At The Scotch Malt Whisky Society we celebrate the delights of the single cask, but that’s not the whole story, as our spirits manager Euan Campbell explains
It’s about single casks
The Society’s first love is for single cask whisky, bottled at cask strength, un-chillfiltered – whisky in its purest form, and always an absolute treat. But when you find yourself walking away from being able to create or bottle an incredible whisky because it doesn’t meet our strict focus on ‘single cask’, that’s very hard to take. And it’s happened to us more than once in recent years.
On the last occasion, we found ourselves questioning the wisdom of sticking so rigidly to the Society’s mantra of ‘cask strength, single cask’ whisky. Why would we deny you the chance to experience amazing drams, even if they weren’t bottled at cask strength or didn’t have a strict ‘single cask’ provenance?
A recent example was when we had the opportunity to offer you a 25-year-old whisky from a now-demolished Speyside distillery. It was an extraordinary dram, but came from a stock of single malt that had previously been consolidated, so it wasn’t from a single cask.
After sampling the whisky, we figured we’d be doing you a huge disservice by not snapping it up and getting it into a Society bottle. Our expert noses on the Tasting Panel agreed. If the whisky scores highly enough, surely we should make it available, whether it came from a single cask or not?
NO BARRIERS TO CREATIVITY
But we’re not only talking about bottling mature whisky, with or without a single cask provenance.
As the Society has embraced its independence, we’ve also found ourselves free to seek out amazing flavours and grasp the opportunity to be more creative. That means developing our programme of additional maturation, carrying out our own contracted distillations, and getting more inventive in our range of experimental blended malt bottlings.
We love the way our focus on additional maturation has been bringing results with the incredible whiskies we’ve been able to bottle. We’ve been relishing the chance to work with a huge range of cask types from across the worlds of bourbon, sherry, wine, brandy, rum and beer, allowing us to nurture our stocks of whisky and offer our members both quality and diversity.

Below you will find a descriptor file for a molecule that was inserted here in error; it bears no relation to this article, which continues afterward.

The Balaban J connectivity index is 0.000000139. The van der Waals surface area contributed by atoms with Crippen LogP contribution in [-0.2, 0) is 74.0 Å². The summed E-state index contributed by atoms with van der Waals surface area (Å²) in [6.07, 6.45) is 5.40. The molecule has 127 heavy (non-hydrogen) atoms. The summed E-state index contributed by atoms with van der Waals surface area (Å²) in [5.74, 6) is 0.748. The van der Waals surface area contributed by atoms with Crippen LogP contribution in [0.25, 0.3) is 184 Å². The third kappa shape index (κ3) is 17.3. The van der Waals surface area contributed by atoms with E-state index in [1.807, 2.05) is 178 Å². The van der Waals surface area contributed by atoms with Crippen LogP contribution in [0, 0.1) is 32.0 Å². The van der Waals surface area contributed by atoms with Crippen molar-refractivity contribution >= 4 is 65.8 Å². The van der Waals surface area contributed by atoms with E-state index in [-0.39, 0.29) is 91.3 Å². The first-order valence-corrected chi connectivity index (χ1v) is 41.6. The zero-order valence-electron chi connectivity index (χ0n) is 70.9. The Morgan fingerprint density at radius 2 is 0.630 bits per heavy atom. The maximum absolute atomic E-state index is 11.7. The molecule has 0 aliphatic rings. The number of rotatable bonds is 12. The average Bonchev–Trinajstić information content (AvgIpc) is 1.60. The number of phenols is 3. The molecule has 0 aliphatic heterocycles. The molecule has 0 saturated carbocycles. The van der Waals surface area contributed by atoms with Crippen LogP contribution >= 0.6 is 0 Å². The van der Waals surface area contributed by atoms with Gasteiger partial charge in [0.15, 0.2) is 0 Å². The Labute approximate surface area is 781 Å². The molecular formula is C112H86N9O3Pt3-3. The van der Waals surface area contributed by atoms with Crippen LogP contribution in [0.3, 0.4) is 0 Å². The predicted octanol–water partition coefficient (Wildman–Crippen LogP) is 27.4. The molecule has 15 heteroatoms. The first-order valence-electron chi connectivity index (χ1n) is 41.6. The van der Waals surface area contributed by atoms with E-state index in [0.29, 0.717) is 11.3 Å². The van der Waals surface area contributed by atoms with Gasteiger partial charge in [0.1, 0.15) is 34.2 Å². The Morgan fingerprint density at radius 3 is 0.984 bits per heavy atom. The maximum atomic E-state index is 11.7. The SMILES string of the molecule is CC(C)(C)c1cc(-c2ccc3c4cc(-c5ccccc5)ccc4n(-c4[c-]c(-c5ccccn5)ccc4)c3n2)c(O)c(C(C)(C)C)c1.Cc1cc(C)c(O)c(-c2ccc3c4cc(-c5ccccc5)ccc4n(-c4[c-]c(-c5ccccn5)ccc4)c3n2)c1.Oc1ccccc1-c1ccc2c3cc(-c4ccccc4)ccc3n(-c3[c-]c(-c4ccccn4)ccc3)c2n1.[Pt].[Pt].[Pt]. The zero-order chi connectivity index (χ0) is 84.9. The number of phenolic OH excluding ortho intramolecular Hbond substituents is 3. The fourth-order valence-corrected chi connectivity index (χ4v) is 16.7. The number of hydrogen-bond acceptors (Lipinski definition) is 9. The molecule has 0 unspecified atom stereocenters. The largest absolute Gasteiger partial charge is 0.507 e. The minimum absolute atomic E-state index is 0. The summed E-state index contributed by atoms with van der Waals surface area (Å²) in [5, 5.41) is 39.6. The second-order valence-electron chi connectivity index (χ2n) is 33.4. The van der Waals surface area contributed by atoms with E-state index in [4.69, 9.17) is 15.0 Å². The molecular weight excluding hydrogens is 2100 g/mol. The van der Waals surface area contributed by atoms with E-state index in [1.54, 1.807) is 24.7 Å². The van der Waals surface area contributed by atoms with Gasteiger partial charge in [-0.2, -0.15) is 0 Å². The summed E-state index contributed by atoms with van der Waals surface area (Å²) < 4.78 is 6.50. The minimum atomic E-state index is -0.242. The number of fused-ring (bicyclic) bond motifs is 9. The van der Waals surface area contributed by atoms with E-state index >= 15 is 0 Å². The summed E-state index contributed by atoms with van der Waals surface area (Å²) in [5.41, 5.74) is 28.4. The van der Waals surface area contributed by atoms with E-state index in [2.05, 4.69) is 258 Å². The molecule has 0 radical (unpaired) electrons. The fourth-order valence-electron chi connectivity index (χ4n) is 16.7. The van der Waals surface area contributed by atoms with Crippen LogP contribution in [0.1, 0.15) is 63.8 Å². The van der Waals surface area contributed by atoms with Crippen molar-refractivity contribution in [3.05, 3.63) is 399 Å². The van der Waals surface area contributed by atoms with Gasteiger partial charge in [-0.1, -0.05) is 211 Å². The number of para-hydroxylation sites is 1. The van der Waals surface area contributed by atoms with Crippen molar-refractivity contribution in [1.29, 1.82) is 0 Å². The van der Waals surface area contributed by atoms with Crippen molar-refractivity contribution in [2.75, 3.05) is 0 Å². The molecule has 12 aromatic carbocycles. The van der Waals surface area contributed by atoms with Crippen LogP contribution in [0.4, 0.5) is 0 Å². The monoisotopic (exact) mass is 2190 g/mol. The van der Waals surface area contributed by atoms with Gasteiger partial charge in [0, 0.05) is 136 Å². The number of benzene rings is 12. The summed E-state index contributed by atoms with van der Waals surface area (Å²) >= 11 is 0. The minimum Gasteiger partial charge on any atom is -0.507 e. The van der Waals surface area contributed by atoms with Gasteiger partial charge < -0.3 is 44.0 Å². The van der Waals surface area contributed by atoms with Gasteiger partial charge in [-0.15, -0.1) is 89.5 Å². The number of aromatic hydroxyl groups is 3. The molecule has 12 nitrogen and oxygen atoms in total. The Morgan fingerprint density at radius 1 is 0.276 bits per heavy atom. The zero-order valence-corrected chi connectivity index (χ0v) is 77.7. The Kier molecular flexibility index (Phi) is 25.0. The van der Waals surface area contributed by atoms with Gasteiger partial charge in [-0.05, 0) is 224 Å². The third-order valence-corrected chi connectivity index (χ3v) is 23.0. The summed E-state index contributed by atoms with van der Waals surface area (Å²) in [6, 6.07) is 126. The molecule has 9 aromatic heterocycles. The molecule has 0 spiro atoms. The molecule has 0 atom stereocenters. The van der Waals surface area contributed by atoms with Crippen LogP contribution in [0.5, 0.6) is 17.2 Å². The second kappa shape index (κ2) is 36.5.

Both your feedback, along with a healthy haul of top industry awards, tell us that our creativity and expertise in this area is paying off.
Now the Society has started creating our own new-make spirit. We’re working with different distilleries to carry out distillations to bespoke production recipes and specifications, managing the maturation for future release to members.
And with our blended malts, we developed Exotic Cargo, Peat Faerie, Old Fashioned, The Beachcomber, Big Swirl and beyond to offer members an alternative to our single cask whiskies, usually with a strength of around 50% abv and at an inviting price. Crafting our blended malts has allowed us to grasp the opportunity to become even more imaginative in our pursuit of new flavour experiences.
AN EXPERIMENTAL APPROACH
We offer members an alternative to our single cask bottlings with a regular release of blended malts, giving us the opportunity to become even more imaginative in our quest for new flavour experiences
“We’d rather concentrate on flavour and character than commandments about what we can and can’t do”
AN OVER-ARCHING MARK OF QUALITY
The upshot is that we’re planning on getting ever more inventive. That might mean our own distillations, more intriguing blended malts, more small-batch experiments, more creativity in our additional maturation. More of everything, while we embrace being able to take a more active role in all the variety of whiskies and flavours we’re able to offer.
Single cask whisky is the core of what we do, and always will be. But we don’t let it limit us.
IT’S ALL ABOUT FLAVOUR
We’d rather concentrate on flavour and character than commandments about what we can and can’t do. An over-arching mark of quality will always be our driving force, the same as when we started out in 1983.
As our founder Pip Hills tells us: “It’s the quality of the whisky that matters, not how that quality is produced.”
Whatever you drink, we want you to think the same as we do – this is incredible stuff, and we can’t wait to share it.